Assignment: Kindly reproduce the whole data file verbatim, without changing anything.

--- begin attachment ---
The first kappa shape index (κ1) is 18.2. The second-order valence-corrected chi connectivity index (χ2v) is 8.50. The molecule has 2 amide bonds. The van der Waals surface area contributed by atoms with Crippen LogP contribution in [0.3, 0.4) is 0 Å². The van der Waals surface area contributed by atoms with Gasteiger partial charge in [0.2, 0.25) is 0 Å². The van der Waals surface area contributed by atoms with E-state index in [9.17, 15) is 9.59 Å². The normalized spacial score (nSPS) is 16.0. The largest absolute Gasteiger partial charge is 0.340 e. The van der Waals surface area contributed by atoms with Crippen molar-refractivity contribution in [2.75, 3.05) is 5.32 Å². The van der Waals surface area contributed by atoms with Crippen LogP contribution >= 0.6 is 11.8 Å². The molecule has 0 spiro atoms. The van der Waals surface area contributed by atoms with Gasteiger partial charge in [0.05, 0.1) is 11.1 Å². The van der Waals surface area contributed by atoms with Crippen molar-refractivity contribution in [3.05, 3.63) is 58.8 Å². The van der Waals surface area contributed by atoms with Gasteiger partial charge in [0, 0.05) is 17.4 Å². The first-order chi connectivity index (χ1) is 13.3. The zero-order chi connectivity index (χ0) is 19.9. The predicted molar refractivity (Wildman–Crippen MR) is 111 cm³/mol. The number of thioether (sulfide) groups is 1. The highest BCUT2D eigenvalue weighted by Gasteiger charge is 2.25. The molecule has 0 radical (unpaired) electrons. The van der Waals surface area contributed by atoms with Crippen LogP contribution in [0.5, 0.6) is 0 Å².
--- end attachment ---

The first kappa shape index (κ1) is 18.2. The second-order valence-corrected chi connectivity index (χ2v) is 8.50. The molecule has 2 amide bonds. The van der Waals surface area contributed by atoms with Crippen LogP contribution in [0.3, 0.4) is 0 Å². The van der Waals surface area contributed by atoms with Gasteiger partial charge in [0.2, 0.25) is 0 Å². The van der Waals surface area contributed by atoms with E-state index in [9.17, 15) is 9.59 Å². The normalized spacial score (nSPS) is 16.0. The largest absolute Gasteiger partial charge is 0.340 e. The van der Waals surface area contributed by atoms with Crippen molar-refractivity contribution in [2.75, 3.05) is 5.32 Å². The van der Waals surface area contributed by atoms with Crippen LogP contribution >= 0.6 is 11.8 Å². The molecule has 0 spiro atoms. The van der Waals surface area contributed by atoms with Gasteiger partial charge in [0.05, 0.1) is 11.1 Å². The van der Waals surface area contributed by atoms with Crippen molar-refractivity contribution in [3.05, 3.63) is 58.8 Å². The van der Waals surface area contributed by atoms with Gasteiger partial charge in [0, 0.05) is 17.4 Å². The first-order chi connectivity index (χ1) is 13.3. The zero-order chi connectivity index (χ0) is 19.9. The predicted molar refractivity (Wildman–Crippen MR) is 111 cm³/mol. The number of thioether (sulfide) groups is 1. The highest BCUT2D eigenvalue weighted by Gasteiger charge is 2.25. The molecule has 0 radical (unpaired) electrons. The van der Waals surface area contributed by atoms with Crippen LogP contribution in [0.5, 0.6) is 0 Å².